It’s shocking in 2020 that you can go on to most electronics stores and still purchase a point-and-shoot camera for north of $500. Many of these cameras justify their high price tag by heavily advertising a “1-inch sensor.” Unfortunately, that’s not really a selling point when the 1-inch sensor never really lived up to its photographic promises.
Let’s be real here, the 1-inch sensor was the compromise no one wanted. It’s “The Good Place” analogy of only getting yogurt when what you really wanted was ice cream (a larger sensor). And more to the point, with many phones sporting wide angle and telephoto lenses and a raft of computational imaging smarts and processing, a 1-inch sensor in a traditional point-and-shoot camera means nothing these days.
Look, I bought heavily into the idea that a 1-inch sensor camera could make a viable point-and-shoot walkaround to take when out with the kids. The Canon PowerShot G9 X made a serious bid to be my diaper-bag, carry-all-the-time camera while the Canon PowerShot G3 X was an attempt at a Zoo/Aquarium camera. But after using each only a few times, they’ve been collecting dust on the shelf. When I critically pixel-peeped at the files, there wasn’t more detail there than what a good phone with good software could do with a smaller sensor, such as an iPhone 11 Pro Max or Google Pixel 3a. That’s where phone manufacturers have the camera makers beat: Their programmers work magic in the small space of a cell phone. The autofocus systems in these cameras were woefully inadequate even for light-duty family photography.
Sure, there’s a case to be made for the extreme zoom of something like a G3 X, but at $850 (for a camera introduced 5 years ago!), that’s a lot of DSLR and lens to be had there, or if you’re looking for smaller, a mirrorless camera. And even with a Micro Four Thirds model, such as an Olympus E-M10 Mark III you’ll get a lot more image quality for the dollar in about the same size package. I’d argue that Micro Four Thirds was really the sensor size that delivered on the small package/big quality promise that 1-inchers did not, especially when you consider such groundbreaking small cameras like the Panasonic GM series. Nikon tried to make the 1-inch sensor viable in an interchangeable lens system (the Nikon 1 series) but when Micro Four Thirds is vastly better in low light and image quality at a lower price, what’s the point?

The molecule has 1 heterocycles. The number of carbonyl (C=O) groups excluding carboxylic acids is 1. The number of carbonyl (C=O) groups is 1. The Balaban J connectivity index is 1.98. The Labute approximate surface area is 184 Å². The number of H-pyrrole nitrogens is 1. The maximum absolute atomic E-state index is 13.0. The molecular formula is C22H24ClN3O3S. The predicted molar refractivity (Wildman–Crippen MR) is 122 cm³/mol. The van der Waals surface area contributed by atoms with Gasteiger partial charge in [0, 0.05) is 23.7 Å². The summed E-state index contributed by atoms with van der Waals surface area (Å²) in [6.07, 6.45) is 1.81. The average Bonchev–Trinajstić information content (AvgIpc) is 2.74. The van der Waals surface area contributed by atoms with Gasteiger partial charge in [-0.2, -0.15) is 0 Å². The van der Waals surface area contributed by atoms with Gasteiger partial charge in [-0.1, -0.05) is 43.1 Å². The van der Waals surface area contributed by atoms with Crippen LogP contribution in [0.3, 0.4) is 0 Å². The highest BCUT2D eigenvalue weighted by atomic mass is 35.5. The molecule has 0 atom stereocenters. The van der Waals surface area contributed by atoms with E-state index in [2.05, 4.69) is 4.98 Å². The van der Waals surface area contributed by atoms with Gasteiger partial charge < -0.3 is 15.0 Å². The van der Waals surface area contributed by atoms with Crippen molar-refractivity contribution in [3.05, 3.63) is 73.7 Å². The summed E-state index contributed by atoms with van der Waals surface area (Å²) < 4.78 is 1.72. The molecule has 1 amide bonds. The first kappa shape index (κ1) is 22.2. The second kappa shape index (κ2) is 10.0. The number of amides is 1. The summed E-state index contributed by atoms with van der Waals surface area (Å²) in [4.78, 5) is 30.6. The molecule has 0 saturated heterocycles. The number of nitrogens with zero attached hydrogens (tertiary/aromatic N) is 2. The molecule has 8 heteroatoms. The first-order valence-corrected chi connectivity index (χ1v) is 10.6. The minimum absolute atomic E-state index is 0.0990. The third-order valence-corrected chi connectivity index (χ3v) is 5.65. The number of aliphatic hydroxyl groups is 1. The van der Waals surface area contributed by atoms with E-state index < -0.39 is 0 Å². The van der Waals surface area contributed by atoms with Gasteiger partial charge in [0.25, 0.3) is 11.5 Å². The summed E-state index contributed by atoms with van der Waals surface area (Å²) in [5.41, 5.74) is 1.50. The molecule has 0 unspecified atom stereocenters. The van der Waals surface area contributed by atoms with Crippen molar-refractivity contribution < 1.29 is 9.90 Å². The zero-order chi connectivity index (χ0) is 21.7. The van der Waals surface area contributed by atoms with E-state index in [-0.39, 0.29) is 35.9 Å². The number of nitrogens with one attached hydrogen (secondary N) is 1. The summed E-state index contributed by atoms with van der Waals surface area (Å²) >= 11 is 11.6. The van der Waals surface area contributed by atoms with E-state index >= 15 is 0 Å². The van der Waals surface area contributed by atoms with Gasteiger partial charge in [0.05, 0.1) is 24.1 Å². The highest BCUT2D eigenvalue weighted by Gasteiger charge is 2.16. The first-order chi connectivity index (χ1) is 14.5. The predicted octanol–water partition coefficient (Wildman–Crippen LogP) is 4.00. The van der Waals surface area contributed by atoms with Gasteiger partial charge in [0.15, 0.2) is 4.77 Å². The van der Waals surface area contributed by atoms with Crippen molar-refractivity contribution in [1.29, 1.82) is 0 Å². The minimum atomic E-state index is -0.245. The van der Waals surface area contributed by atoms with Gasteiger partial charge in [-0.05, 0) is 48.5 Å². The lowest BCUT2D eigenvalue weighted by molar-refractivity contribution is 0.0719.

The flaw in the logic is this: A 1-inch sensor is in a camera primarily because it’s a cost-cutting measure. When Nikon added sophisticated autofocus, interchangeable lenses and other fancy DSLR-like features, the result was a price tag that made used or entry level larger sensor cameras more appealing. Another scenario is true for cameras like the G3 X and G9 X and their close cousins, the Sony RX100 series, where the 1-inch sensor saves costs, but then is attached to a decontented camera at a high price.
I once saw a calendar from Nikon that had wildlife photos from the 1 system right next to the company’s full-frame DSLR images, and the image quality difference, even in print, was noticeable. Trained eyes can tell.
Where Is a 1-Inch Sensor Appropriate?
That’s not to say that 1-inch sensors don’t have their place. Ricoh makes an excellent 360 photo camera in the Theta Z1 that sandwiches two 1-inch sensors together. For video, which has lower resolution requirements than photo, it can be a benefit in action cameras such as the Insta360 One R 1” Edition and broadcast-style ENG cameras such as the Panasonic AG-UX90.
But that said, no one has quite figured out to market these cameras to ordinary folks. Most people don’t care about sensor size or even understand what it does, so making that a prominent part of the name of the camera or the marketing materials misses the point. What can the camera do that will make a user choose to pay money for it over just using a cell phone? It’s the main reason none of the 1-inch sensor cameras have exactly set the world on fire and these cameras are collecting dust on the sales floor.
What do you think of 1-inch sensors, is it time to move on? Leave your thoughts in the comments below.